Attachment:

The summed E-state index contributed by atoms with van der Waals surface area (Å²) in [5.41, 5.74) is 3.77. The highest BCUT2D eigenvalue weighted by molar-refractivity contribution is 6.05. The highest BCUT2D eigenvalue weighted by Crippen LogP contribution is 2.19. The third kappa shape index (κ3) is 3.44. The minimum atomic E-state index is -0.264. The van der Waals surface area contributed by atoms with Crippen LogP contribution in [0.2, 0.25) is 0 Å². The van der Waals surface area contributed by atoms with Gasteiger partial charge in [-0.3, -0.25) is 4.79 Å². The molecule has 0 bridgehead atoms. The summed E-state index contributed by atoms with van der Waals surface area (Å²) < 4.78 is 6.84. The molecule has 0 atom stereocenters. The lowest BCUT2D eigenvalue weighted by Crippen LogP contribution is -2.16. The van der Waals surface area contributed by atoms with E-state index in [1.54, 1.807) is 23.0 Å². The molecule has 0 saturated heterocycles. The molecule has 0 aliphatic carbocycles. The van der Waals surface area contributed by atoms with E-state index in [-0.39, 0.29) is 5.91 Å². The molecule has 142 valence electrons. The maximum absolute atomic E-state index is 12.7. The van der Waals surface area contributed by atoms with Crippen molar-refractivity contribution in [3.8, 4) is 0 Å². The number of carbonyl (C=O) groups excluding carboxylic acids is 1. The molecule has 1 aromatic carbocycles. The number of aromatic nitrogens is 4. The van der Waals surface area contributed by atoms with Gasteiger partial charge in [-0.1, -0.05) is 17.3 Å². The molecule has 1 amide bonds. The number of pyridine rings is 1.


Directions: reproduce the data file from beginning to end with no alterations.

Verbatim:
The summed E-state index contributed by atoms with van der Waals surface area (Å²) in [5.41, 5.74) is 3.77. The highest BCUT2D eigenvalue weighted by molar-refractivity contribution is 6.05. The highest BCUT2D eigenvalue weighted by Crippen LogP contribution is 2.19. The third kappa shape index (κ3) is 3.44. The minimum atomic E-state index is -0.264. The van der Waals surface area contributed by atoms with Crippen LogP contribution in [0.2, 0.25) is 0 Å². The van der Waals surface area contributed by atoms with Gasteiger partial charge in [-0.3, -0.25) is 4.79 Å². The molecule has 0 bridgehead atoms. The summed E-state index contributed by atoms with van der Waals surface area (Å²) < 4.78 is 6.84. The molecule has 0 atom stereocenters. The lowest BCUT2D eigenvalue weighted by Crippen LogP contribution is -2.16. The van der Waals surface area contributed by atoms with E-state index in [1.54, 1.807) is 23.0 Å². The molecule has 0 saturated heterocycles. The molecule has 0 aliphatic carbocycles. The van der Waals surface area contributed by atoms with E-state index in [-0.39, 0.29) is 5.91 Å². The molecule has 142 valence electrons. The maximum absolute atomic E-state index is 12.7. The van der Waals surface area contributed by atoms with Crippen molar-refractivity contribution in [3.8, 4) is 0 Å². The number of carbonyl (C=O) groups excluding carboxylic acids is 1. The molecule has 1 aromatic carbocycles. The number of aromatic nitrogens is 4. The van der Waals surface area contributed by atoms with Gasteiger partial charge in [-0.1, -0.05) is 17.3 Å². The molecule has 1 amide bonds. The number of pyridine rings is 1.